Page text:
News Americas, NEW YORK, NY, Fri. Dec. 18, 2015: On the heels of the International Anti-Corruption Day and as the United Nations Office on Drugs and Crime and the United Nations Development Programme (UNDP) urged governments to jointly tackle the issue of corruption by changing their attitudes towards the problem, News Americas Now decided to look at some of the most corrupt countries in the Americas – both the Caribbean and Latin America.
Here are the Top 10 as complied by News Americas Now based on the public perception of corruption among public and private sector officials, with 1 being the most corrupt according to data compiled from the latest Transparency International Corruption Index and the Heritage Foundations’ 2015 Index of Economic Freedom.
Corruption is defined as comprising illegal activities, which are deliberately hidden and only come to light through scandals, investigations or prosecutions.
1: Venezuela and Haiti: Venezuela and Haiti took the top place for most corrupt in the Americas according to Transparency International. Both nations have ranked at a low 19 on the TI Index for the past three years – between 2012 and 2014. Overall, on the global ranking, out of a total of 175 nations, the two scored 161. A higher score signifies the least corrupt nations where 0 is highly corrupt and 100 very clean.
In Venezuela corruption is rampant in the main oil industry. Large-scale corruption is alleged to have taken place at the state oil company, Petróleos de Venezuela (PDVSA), and other state entities. Political power is concentrated in the executive, with many opportunities for corruption. Capital controls, for example, allow officials to purchase U.S. dollars at a fixed peg and then sell them on the black market for as much as a 1,100 percent profit which has led to widespread smuggling and other illegal activities.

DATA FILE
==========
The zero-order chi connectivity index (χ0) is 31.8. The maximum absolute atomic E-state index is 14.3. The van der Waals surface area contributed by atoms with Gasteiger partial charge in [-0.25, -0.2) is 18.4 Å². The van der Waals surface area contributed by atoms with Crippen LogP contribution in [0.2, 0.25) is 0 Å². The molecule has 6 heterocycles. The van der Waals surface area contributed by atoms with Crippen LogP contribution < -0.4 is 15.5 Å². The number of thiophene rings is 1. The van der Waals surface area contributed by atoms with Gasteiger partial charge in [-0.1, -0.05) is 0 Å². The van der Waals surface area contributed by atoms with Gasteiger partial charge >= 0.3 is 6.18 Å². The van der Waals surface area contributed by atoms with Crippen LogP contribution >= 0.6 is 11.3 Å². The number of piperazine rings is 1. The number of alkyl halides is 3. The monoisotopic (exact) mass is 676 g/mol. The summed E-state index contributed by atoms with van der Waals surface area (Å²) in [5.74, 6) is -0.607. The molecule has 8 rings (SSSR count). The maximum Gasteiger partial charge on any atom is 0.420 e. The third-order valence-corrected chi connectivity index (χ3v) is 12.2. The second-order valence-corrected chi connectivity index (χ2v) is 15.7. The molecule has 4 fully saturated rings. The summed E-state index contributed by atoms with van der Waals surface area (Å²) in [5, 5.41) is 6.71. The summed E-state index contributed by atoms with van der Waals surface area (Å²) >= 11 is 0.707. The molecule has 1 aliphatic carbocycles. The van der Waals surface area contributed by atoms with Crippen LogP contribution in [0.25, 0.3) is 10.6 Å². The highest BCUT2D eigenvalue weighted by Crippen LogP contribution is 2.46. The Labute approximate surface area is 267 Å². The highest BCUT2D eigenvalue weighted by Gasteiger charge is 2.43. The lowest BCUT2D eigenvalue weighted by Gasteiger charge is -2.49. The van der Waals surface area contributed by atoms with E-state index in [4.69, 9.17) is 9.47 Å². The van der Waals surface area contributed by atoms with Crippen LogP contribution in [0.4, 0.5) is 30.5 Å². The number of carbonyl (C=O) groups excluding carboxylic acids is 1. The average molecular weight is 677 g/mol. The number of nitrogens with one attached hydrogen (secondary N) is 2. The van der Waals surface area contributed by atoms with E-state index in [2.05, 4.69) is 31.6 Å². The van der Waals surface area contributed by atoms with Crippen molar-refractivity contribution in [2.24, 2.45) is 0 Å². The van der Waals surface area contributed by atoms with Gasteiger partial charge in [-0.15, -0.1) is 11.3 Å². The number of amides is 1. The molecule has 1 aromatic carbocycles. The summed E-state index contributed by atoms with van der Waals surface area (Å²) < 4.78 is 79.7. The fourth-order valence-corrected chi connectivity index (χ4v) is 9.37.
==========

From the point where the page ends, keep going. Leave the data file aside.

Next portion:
In Haiti corruption is rampant, the judicial system is ineffective and inefficient and smuggling remains a huge problem that is exacerbated by poor trade freedom. Haiti is also a major narco-trafficking transshipment point and the dysfunctional judicial system is underfunded making it open to corruption.
2: Paraguay: Listed at number 24 on the Americas TI ranking, Paraguay takes the place for the second most corrupt nation in the Americas. Globally, it ranked 150 and has seen various high-profile corruption cases in recent years. Among them is the stripping of immunity of staff at the headquarters of Conmebol (the South American football association), in Asunción in June of this year, in order to assist the international investigations of FIFA (the international football governing body).
More recently, the country’s attorney-general has moved to investigate the former president, Federico Franco (2012-13), for allegations of illicit enrichment and money-laundering.
3: Nicaragua: Coming in at third most corrupt in the Americas is Nicaragua, which secured only 28 on the Transparency International Corruption Americas index and 133 globally. Corruption remains pervasive, and attempts to target corrupt officials have turned into political battles.
4: Honduras: At 29 on the Transparency International Corruption Americas Index and 126 globally, Honduras took the fourth spot on our list for most corrupt in the Americas. As in many other Latin American countries, political and social instability related to the drug trade destabilizes the rule of law and encourages corruption. Rampant corruption and weak state institutions make it almost impossible to combat threats posed by transnational gangs and organized criminal groups.
One of the most high profile cases of corruption there recently includes the charging of three members of the powerful Honduran family – the Rosenthal’s – with using the bank they owned, Banco Continental S.A., to launder money for drug dealers and stolen public funds. The Rosenthal family – which includes among its members a former vice president of Honduras, a former government minister, a bank president and an adviser to the country’s current President Juan Orlando Hernández – owns a major Honduran industrial company, a group of businesses that includes media, financial services, real estate and construction firms and the country’s eighth largest bank and includes among its members a former vice president of Honduras, a former government minister, a bank president and an adviser to the country’s current President Juan Orlando Hernández.